Your primary objective at the NVZ line is to make sure that there is no opening, no easy shot available to your opponents. That means the middle must be covered. You also want to win, so that means there needs to be some poaching going on. But the poach can’t leave half the court open. Most women have decent groundstrokes and can pass you when given an opening. The poach in women’s doubles must be a good one. I view the poach as an aggressive, take-charge shot. Marne added,
“I poach when I know my partner has been pulled out of court or is in trouble getting to the NVZ line.”
Communicate. Tell your partner where you’re going to return the ball. You can also signal with hand motions behind the net woman’s back whether or not she is going to poach and/or cross. Hand signals give you a jump on the play. Sometimes they also unnerve the opponents because they know you’re up to something.
You don’t want your partner to be surprised so the more she knows the better, so you can move in tandem. You must return effectively, and she must move.
Marne always says “Yours” or “Mine” when she is covering the
return of serve, “as it’s usually in the middle and that takes all doubt out of that next shot,” she explained. She also says “Yours” or “Mine” when it’s in the middle of the NVZ. Since she usually plays with her identical twin sister, she does not use hand signals since they have that “wonderful osmosis thing going on.”
Rule #1 is the player closer to the net has priority. The player farther back can see the partner in front. The person returning the ball can see the partner at net. The player closer to the ball has priority. No need to get way out of position in women’s doubles. Consistent volleys win women’s doubles. Deep volleys and good court position at the NVZ are the objective.
If the ball is returned down the middle and no poach takes place, both players on the receiving side should move to the middle of their respective NVZ lines. If the opponents hit the next ball down the middle, the partner on the left side has an easier reach to take the ball on her forehand. Most right-handed players move better to the right even though their backhands might be their better shot. So, you let the player move to her right to cover the center. Both players shift to the side where the ball is hit.
In other words, players form a cone to cover the logical shot. The player closer to the ball can play toes to the NVZ line. The farther player can drop back a couple of feet unless the ball is short, and a short angle is possible. Women’s doubles mean court coverage with lateral movement always bisecting the angle of the ball.
Mixed doubles are more complicated because power is an added factor and the woman is the target. Poaching is essential. The man is positioned toward the center of the court. He has priority on all balls. Priority does not mean he takes them all, it just means priority. The woman is the backup. She must shift along the line to cover the center when he is out of position.
Intimidation is a major factor so the male player must be ready to take chances. Lobbing the woman
can keep him back off the net. Then they must reestablish position at the NVZ. The woman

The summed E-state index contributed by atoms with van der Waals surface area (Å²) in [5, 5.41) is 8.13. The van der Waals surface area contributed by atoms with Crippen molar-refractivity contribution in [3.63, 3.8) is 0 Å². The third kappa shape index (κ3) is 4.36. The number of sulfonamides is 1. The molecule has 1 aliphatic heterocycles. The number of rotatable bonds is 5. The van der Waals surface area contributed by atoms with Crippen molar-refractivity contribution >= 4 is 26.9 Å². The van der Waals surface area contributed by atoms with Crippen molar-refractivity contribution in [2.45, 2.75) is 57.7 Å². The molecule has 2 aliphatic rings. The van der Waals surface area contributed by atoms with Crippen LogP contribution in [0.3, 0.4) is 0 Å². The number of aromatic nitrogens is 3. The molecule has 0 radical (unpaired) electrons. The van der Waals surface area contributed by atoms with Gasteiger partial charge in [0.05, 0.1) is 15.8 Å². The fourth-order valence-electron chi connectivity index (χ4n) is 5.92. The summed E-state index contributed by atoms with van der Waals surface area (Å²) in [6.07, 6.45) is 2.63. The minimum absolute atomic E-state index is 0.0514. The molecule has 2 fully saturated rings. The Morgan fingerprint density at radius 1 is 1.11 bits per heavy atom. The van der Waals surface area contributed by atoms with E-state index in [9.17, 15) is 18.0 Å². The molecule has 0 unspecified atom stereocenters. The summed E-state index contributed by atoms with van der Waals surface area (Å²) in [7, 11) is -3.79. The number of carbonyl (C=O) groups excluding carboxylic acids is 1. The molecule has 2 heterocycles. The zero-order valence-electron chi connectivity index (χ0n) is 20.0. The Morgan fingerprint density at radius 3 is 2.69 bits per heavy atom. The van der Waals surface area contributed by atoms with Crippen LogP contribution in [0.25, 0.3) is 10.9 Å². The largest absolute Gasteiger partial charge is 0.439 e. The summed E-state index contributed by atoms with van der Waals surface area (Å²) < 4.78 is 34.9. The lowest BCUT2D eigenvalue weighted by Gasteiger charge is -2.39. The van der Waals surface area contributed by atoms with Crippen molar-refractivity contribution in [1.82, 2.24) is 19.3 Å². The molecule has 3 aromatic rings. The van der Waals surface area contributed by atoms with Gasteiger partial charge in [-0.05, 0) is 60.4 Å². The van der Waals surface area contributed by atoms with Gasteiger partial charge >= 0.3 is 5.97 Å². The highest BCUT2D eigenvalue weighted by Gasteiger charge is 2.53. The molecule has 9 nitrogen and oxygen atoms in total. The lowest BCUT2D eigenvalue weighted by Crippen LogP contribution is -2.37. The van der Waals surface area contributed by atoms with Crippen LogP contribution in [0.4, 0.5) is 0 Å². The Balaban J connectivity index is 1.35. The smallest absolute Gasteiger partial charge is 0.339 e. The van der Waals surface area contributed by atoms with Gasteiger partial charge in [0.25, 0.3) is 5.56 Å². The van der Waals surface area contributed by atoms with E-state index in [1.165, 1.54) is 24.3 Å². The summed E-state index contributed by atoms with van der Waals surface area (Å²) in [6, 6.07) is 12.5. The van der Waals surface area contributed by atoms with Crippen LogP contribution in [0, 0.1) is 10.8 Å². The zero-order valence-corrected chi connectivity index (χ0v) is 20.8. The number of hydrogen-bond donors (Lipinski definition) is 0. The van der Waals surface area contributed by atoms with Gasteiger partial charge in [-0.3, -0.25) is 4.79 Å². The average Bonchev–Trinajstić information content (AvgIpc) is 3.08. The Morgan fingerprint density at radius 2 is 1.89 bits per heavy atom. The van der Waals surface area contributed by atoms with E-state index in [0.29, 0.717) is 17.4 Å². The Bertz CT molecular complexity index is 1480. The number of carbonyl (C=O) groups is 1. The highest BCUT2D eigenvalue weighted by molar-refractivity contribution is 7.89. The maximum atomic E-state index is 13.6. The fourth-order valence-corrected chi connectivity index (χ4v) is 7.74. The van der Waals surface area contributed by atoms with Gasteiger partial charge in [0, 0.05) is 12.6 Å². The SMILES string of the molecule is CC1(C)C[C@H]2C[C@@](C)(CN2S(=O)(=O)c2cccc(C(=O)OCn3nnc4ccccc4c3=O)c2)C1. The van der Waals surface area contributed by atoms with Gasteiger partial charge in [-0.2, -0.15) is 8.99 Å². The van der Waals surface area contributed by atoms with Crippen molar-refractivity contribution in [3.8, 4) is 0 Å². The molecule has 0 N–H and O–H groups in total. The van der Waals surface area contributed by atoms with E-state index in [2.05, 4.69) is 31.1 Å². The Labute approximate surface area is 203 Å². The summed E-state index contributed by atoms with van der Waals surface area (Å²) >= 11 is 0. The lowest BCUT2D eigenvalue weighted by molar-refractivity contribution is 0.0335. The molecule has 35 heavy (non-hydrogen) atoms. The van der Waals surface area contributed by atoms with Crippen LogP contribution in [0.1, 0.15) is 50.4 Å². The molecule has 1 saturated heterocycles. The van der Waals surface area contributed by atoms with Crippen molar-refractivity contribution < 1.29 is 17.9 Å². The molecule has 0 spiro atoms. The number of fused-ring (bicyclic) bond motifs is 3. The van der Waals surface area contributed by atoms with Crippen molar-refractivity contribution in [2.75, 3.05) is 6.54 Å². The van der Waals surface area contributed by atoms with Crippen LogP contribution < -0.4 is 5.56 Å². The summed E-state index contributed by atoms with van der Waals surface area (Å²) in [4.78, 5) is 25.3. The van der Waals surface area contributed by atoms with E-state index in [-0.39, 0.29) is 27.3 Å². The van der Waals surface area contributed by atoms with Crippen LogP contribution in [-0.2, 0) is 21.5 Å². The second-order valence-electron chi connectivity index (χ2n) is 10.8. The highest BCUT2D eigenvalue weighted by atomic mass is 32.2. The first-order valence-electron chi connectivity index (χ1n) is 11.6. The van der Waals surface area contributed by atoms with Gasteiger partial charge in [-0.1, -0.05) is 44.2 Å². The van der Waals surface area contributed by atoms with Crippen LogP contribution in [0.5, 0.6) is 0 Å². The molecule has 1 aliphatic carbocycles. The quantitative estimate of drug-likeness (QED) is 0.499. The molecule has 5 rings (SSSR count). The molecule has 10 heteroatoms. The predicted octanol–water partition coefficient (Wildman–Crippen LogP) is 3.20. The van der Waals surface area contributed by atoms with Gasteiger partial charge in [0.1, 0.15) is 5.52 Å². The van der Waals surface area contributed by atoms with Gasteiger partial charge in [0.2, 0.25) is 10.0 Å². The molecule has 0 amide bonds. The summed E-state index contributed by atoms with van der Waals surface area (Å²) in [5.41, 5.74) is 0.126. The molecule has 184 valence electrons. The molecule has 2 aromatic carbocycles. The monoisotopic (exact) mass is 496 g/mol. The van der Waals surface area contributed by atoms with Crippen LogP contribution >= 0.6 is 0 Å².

must make the other man work. A good lob can keep him off that center mark at the NVZ line. Her goal is to volley deep to keep the ball in play and to give her partner time
to poach. And, she must move to allow him full access to overheads. Then she must reestablish her position at the NVZ line.
As long as the man can cover the lobs, the woman
can play close to the NVZ line. If she is getting lobbed to death, she needs to drop back off the line and take the lob away from the opponent. Movement along the NVZ line in mixed requires adjustment in order to keep the man dominant.
Men’s doubles requires speed to the NVZ line and depth of shots when you get there. It’s very important
that the first player to the ball has priority; men’s doubles requires control of the flow of play. Trust is an important element. Because men tend to be taller and have better reach at the net, men’s doubles requires a lot of shot making. They can reach the ball and have the power to hit it hard, but are they in position to cover the next shot? Movement along the NVZ is critical to stay out of
the partner’s way.
A good game to practice lateral movement is playing a game using only the NVZ itself. Serve inside the NVZ and move the ball around like a regular match. Practice covering the center when your partner is moved wide. Shift to maintain coverage of the center. Determine who will hit the center ball so that both players are not leaving the angle shots open. Give an angle, get an angle. Sometimes hitting straight on at the person is more effective because it offers fewer options to them.
Learn to move in tandem so that once you get to the line in a real match, you’re comfortable with the flow of angles, misdirections, and body shots. A second drill for lateral movement is to practice serving, returning down the middle, and require a poach. Or serve, return down the line, and close in a cone shape centered on the ball. Set up patterns that require correct movement to the NVZ line. Players should come in following the line of ball. They should play a full game requiring specific shots. You need to learn your strengths and the consequences of your weaknesses.